Sunday, July 11, 2010

Intellect, Smart People, and Other Myths

Faith talked yesterday about being a top-down thinker; she starts with the big-picture and works her way down to the details. Some of us are bottom-up thinkers (not to be confused with bottoms-up thinkers, those who experience alcohol-induced moments of clarity); we start with the details and work our way up to the big picture.

A top-down thinker begins with a general theory: all cars can be started by placing the key into the ignition and turning it forward. From this theory, he makes an assertion or hypothesis: I should be able to start the rental car by placing the key into the ignition and turning it forward. He conducts an experiment to test the hypothesis: insert key into ignition and turn it forward. He observes the results which either confirm or don't confirm the hypothesis: car started or car didn't start. Top-down thinking (a.k.a. deductive reasoning) is the method we most often employ when teaching or training people.

A bottom-up thinker begins by observing details: Mary started her green Audi by inserting her key into the ignition and turning it forward; Joe started his red Toyota pickup...; Fred started his Ford Explorer… Reviewing her observations, she notices a pattern: no matter what the brand or model or color, it seems that people start their cars by inserting keys into ignitions and turning them forward. From the pattern, she makes an assertion or hypothesis: having seen everyone else start their cars by inserting the keys and turning them forward, I bet I can start this rental car by inserting the key and turning it forward.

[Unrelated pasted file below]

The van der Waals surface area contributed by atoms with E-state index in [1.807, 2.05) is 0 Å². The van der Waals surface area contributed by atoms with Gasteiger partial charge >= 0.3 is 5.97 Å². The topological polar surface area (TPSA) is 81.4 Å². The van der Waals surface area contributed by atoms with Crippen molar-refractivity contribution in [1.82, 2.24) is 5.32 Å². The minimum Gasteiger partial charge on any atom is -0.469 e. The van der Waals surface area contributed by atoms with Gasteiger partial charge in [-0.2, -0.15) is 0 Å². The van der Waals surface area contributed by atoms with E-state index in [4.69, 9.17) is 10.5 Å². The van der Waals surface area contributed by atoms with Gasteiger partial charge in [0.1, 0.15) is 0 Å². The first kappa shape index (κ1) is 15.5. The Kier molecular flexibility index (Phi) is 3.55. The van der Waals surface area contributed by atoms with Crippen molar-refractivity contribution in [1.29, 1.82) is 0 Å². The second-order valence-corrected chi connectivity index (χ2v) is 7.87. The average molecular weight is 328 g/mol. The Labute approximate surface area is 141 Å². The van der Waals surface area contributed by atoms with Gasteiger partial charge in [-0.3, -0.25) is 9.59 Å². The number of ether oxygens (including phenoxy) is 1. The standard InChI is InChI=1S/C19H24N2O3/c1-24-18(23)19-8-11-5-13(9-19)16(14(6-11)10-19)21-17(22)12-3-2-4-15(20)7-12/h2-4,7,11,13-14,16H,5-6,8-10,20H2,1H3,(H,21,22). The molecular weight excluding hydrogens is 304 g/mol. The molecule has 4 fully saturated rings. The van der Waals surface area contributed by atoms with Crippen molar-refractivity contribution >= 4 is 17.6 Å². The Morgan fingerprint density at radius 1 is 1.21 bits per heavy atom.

As she repeatedly tests her hypothesis through experiment and observation, she arrives at a theory: all cars can be started by inserting a key into the ignition and turning it forward. Bottom-up thinking (a.k.a. inductive reasoning) is the essence of figuring things out, it's what we do sans instruction.

Methods of Non-Thinking
If we were to define all thinking as being either top-down (the process of systematically moving from general theory to specific experiment and observation) or bottom-up (the process of moving from specific observations to general theory), then most of us don't think, or at least not a lot. Yet, many would take offense at the assertion that he doesn't think. The reason is that there are well established forms of non-thinking that are commonly accepted as thought. They include: top-only non-thinking, bottom-only non-thinking, and quantum non-thinking.